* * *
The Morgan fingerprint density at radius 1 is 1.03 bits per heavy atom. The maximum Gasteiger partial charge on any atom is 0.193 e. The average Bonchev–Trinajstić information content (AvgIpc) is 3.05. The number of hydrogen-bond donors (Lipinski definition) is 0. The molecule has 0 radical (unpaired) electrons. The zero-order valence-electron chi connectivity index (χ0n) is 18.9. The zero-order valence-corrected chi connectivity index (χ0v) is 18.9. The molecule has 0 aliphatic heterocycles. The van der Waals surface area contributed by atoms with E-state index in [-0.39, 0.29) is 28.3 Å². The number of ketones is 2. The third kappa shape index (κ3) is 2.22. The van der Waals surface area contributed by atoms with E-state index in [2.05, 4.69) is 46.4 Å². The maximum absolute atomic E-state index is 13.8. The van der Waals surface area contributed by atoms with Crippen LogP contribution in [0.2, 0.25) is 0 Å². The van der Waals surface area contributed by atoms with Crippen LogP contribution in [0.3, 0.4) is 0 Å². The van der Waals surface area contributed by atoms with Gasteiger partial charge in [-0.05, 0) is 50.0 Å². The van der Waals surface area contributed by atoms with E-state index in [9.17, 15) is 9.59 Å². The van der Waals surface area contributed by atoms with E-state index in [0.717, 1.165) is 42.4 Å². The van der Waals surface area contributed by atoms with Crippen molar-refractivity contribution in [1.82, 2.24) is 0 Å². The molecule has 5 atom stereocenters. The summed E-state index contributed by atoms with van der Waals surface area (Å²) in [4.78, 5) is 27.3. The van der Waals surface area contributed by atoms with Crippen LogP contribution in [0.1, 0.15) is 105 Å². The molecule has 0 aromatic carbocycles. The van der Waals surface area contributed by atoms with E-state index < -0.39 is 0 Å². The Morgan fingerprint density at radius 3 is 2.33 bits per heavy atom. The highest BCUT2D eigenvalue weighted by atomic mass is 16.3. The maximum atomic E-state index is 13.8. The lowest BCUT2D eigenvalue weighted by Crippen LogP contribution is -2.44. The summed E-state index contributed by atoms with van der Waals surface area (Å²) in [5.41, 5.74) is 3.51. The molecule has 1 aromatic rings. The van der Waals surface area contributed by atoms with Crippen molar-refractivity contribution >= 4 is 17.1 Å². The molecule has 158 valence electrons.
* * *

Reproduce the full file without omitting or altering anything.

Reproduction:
The Morgan fingerprint density at radius 1 is 1.03 bits per heavy atom. The maximum Gasteiger partial charge on any atom is 0.193 e. The average Bonchev–Trinajstić information content (AvgIpc) is 3.05. The number of hydrogen-bond donors (Lipinski definition) is 0. The molecule has 0 radical (unpaired) electrons. The zero-order valence-electron chi connectivity index (χ0n) is 18.9. The zero-order valence-corrected chi connectivity index (χ0v) is 18.9. The molecule has 0 aliphatic heterocycles. The van der Waals surface area contributed by atoms with E-state index in [-0.39, 0.29) is 28.3 Å². The number of ketones is 2. The third kappa shape index (κ3) is 2.22. The van der Waals surface area contributed by atoms with E-state index in [2.05, 4.69) is 46.4 Å². The maximum absolute atomic E-state index is 13.8. The van der Waals surface area contributed by atoms with Crippen LogP contribution in [0.2, 0.25) is 0 Å². The van der Waals surface area contributed by atoms with Crippen LogP contribution in [0.3, 0.4) is 0 Å². The van der Waals surface area contributed by atoms with Gasteiger partial charge in [-0.05, 0) is 50.0 Å². The van der Waals surface area contributed by atoms with E-state index in [9.17, 15) is 9.59 Å². The van der Waals surface area contributed by atoms with E-state index in [0.717, 1.165) is 42.4 Å². The van der Waals surface area contributed by atoms with Crippen molar-refractivity contribution in [1.82, 2.24) is 0 Å². The molecule has 5 atom stereocenters. The summed E-state index contributed by atoms with van der Waals surface area (Å²) in [4.78, 5) is 27.3. The van der Waals surface area contributed by atoms with Crippen LogP contribution in [0.1, 0.15) is 105 Å². The molecule has 0 aromatic carbocycles. The van der Waals surface area contributed by atoms with E-state index < -0.39 is 0 Å². The Morgan fingerprint density at radius 3 is 2.33 bits per heavy atom. The highest BCUT2D eigenvalue weighted by atomic mass is 16.3. The maximum atomic E-state index is 13.8. The lowest BCUT2D eigenvalue weighted by Crippen LogP contribution is -2.44. The summed E-state index contributed by atoms with van der Waals surface area (Å²) in [5.41, 5.74) is 3.51. The molecule has 1 aromatic rings. The van der Waals surface area contributed by atoms with Crippen molar-refractivity contribution >= 4 is 17.1 Å². The molecule has 158 valence electrons.